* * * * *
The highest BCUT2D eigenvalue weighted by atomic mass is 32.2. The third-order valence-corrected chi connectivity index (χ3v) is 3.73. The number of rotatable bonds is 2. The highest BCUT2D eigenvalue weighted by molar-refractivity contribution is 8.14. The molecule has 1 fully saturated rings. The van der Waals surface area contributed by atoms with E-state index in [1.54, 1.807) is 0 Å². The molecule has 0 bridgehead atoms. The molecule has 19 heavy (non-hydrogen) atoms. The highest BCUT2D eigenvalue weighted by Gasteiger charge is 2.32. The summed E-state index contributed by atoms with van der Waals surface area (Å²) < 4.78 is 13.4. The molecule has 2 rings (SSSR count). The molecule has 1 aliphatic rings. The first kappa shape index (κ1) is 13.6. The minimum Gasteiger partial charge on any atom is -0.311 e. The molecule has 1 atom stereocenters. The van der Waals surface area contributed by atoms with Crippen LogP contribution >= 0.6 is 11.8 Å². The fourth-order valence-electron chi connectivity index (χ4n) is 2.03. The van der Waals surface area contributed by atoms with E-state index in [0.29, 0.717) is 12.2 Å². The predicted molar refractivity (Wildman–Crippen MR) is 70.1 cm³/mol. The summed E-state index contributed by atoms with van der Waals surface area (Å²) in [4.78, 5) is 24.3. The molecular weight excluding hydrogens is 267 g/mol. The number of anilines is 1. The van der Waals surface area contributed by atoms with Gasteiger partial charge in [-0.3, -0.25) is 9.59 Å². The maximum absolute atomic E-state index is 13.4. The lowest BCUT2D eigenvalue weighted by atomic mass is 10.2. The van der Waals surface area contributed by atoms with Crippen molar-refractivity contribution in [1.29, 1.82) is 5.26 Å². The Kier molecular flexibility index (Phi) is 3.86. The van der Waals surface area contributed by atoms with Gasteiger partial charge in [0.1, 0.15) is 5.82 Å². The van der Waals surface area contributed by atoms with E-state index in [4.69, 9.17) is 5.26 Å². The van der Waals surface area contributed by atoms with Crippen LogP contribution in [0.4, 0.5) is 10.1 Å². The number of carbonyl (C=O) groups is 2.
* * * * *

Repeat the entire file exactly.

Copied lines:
The highest BCUT2D eigenvalue weighted by atomic mass is 32.2. The third-order valence-corrected chi connectivity index (χ3v) is 3.73. The number of rotatable bonds is 2. The highest BCUT2D eigenvalue weighted by molar-refractivity contribution is 8.14. The molecule has 1 fully saturated rings. The van der Waals surface area contributed by atoms with E-state index in [1.54, 1.807) is 0 Å². The molecule has 0 bridgehead atoms. The molecule has 19 heavy (non-hydrogen) atoms. The highest BCUT2D eigenvalue weighted by Gasteiger charge is 2.32. The summed E-state index contributed by atoms with van der Waals surface area (Å²) < 4.78 is 13.4. The molecule has 2 rings (SSSR count). The molecule has 1 aliphatic rings. The first kappa shape index (κ1) is 13.6. The minimum Gasteiger partial charge on any atom is -0.311 e. The molecule has 1 atom stereocenters. The van der Waals surface area contributed by atoms with Crippen LogP contribution >= 0.6 is 11.8 Å². The fourth-order valence-electron chi connectivity index (χ4n) is 2.03. The van der Waals surface area contributed by atoms with E-state index in [0.29, 0.717) is 12.2 Å². The predicted molar refractivity (Wildman–Crippen MR) is 70.1 cm³/mol. The summed E-state index contributed by atoms with van der Waals surface area (Å²) in [4.78, 5) is 24.3. The molecular weight excluding hydrogens is 267 g/mol. The number of anilines is 1. The van der Waals surface area contributed by atoms with Gasteiger partial charge in [-0.3, -0.25) is 9.59 Å². The maximum absolute atomic E-state index is 13.4. The lowest BCUT2D eigenvalue weighted by atomic mass is 10.2. The van der Waals surface area contributed by atoms with Crippen molar-refractivity contribution in [1.29, 1.82) is 5.26 Å². The Kier molecular flexibility index (Phi) is 3.86. The van der Waals surface area contributed by atoms with Gasteiger partial charge in [0.1, 0.15) is 5.82 Å². The van der Waals surface area contributed by atoms with E-state index in [4.69, 9.17) is 5.26 Å². The van der Waals surface area contributed by atoms with Crippen LogP contribution in [0.4, 0.5) is 10.1 Å². The number of carbonyl (C=O) groups is 2.